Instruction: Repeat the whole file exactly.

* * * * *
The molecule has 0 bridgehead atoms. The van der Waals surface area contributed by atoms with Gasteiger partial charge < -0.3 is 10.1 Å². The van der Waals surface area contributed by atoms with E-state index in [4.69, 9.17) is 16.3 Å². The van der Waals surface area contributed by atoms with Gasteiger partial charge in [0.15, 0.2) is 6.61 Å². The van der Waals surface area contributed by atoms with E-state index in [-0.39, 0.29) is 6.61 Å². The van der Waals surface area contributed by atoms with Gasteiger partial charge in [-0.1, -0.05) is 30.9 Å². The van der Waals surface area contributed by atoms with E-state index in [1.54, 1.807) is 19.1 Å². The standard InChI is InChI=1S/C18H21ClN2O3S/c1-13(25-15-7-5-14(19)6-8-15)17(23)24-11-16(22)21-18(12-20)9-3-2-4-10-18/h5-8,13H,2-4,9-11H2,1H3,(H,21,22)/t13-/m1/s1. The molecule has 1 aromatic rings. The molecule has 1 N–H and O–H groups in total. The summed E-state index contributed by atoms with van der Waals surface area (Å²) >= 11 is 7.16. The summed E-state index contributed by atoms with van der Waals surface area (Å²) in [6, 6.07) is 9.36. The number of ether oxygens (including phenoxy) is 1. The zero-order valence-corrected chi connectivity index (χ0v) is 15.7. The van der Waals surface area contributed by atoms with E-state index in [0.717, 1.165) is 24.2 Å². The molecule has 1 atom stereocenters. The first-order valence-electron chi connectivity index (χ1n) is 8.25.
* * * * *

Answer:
The molecule has 0 bridgehead atoms. The van der Waals surface area contributed by atoms with Gasteiger partial charge < -0.3 is 10.1 Å². The van der Waals surface area contributed by atoms with E-state index in [4.69, 9.17) is 16.3 Å². The van der Waals surface area contributed by atoms with Gasteiger partial charge in [0.15, 0.2) is 6.61 Å². The van der Waals surface area contributed by atoms with E-state index in [-0.39, 0.29) is 6.61 Å². The van der Waals surface area contributed by atoms with Gasteiger partial charge in [-0.1, -0.05) is 30.9 Å². The van der Waals surface area contributed by atoms with E-state index in [1.54, 1.807) is 19.1 Å². The standard InChI is InChI=1S/C18H21ClN2O3S/c1-13(25-15-7-5-14(19)6-8-15)17(23)24-11-16(22)21-18(12-20)9-3-2-4-10-18/h5-8,13H,2-4,9-11H2,1H3,(H,21,22)/t13-/m1/s1. The molecule has 1 aromatic rings. The molecule has 1 N–H and O–H groups in total. The summed E-state index contributed by atoms with van der Waals surface area (Å²) >= 11 is 7.16. The summed E-state index contributed by atoms with van der Waals surface area (Å²) in [6, 6.07) is 9.36. The number of ether oxygens (including phenoxy) is 1. The zero-order valence-corrected chi connectivity index (χ0v) is 15.7. The van der Waals surface area contributed by atoms with E-state index in [0.717, 1.165) is 24.2 Å². The molecule has 1 atom stereocenters. The first-order valence-electron chi connectivity index (χ1n) is 8.25.